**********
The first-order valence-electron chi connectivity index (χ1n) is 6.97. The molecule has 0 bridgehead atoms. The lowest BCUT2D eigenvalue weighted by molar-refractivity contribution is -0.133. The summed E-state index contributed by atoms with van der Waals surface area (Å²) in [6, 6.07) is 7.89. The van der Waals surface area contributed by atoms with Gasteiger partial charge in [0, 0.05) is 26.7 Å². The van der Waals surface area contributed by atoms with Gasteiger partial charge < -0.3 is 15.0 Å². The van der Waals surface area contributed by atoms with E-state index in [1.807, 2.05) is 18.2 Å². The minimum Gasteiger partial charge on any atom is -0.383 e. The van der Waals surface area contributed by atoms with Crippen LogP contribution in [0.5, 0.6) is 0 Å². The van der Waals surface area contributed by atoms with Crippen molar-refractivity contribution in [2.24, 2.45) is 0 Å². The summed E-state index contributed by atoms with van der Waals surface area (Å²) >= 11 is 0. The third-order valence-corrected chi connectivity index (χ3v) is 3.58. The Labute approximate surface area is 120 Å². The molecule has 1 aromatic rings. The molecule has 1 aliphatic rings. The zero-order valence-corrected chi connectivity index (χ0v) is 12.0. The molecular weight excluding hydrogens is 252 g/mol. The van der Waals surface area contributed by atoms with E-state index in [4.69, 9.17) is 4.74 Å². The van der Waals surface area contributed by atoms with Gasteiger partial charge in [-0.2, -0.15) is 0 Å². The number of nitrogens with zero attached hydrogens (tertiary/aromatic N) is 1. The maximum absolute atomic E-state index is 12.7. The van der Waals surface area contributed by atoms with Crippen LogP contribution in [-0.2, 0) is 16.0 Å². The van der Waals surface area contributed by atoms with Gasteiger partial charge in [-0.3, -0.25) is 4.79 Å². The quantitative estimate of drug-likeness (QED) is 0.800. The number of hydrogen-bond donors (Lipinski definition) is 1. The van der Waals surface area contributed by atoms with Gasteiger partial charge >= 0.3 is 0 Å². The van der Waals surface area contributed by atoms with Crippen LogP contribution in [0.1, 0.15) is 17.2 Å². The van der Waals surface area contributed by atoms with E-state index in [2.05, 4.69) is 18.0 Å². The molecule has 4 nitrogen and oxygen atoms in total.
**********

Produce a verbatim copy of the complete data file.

The first-order valence-electron chi connectivity index (χ1n) is 6.97. The molecule has 0 bridgehead atoms. The lowest BCUT2D eigenvalue weighted by molar-refractivity contribution is -0.133. The summed E-state index contributed by atoms with van der Waals surface area (Å²) in [6, 6.07) is 7.89. The van der Waals surface area contributed by atoms with Gasteiger partial charge in [0, 0.05) is 26.7 Å². The van der Waals surface area contributed by atoms with Gasteiger partial charge < -0.3 is 15.0 Å². The van der Waals surface area contributed by atoms with E-state index in [1.807, 2.05) is 18.2 Å². The minimum Gasteiger partial charge on any atom is -0.383 e. The van der Waals surface area contributed by atoms with Crippen LogP contribution in [0.5, 0.6) is 0 Å². The van der Waals surface area contributed by atoms with Crippen molar-refractivity contribution in [2.24, 2.45) is 0 Å². The summed E-state index contributed by atoms with van der Waals surface area (Å²) >= 11 is 0. The third-order valence-corrected chi connectivity index (χ3v) is 3.58. The Labute approximate surface area is 120 Å². The molecule has 1 aromatic rings. The molecule has 1 aliphatic rings. The zero-order valence-corrected chi connectivity index (χ0v) is 12.0. The molecular weight excluding hydrogens is 252 g/mol. The van der Waals surface area contributed by atoms with E-state index in [4.69, 9.17) is 4.74 Å². The van der Waals surface area contributed by atoms with Gasteiger partial charge in [-0.2, -0.15) is 0 Å². The number of nitrogens with zero attached hydrogens (tertiary/aromatic N) is 1. The maximum absolute atomic E-state index is 12.7. The van der Waals surface area contributed by atoms with Crippen LogP contribution in [-0.2, 0) is 16.0 Å². The van der Waals surface area contributed by atoms with Gasteiger partial charge in [-0.3, -0.25) is 4.79 Å². The quantitative estimate of drug-likeness (QED) is 0.800. The number of hydrogen-bond donors (Lipinski definition) is 1. The van der Waals surface area contributed by atoms with Gasteiger partial charge >= 0.3 is 0 Å². The van der Waals surface area contributed by atoms with Crippen LogP contribution in [0.1, 0.15) is 17.2 Å². The van der Waals surface area contributed by atoms with E-state index in [2.05, 4.69) is 18.0 Å². The molecule has 4 nitrogen and oxygen atoms in total.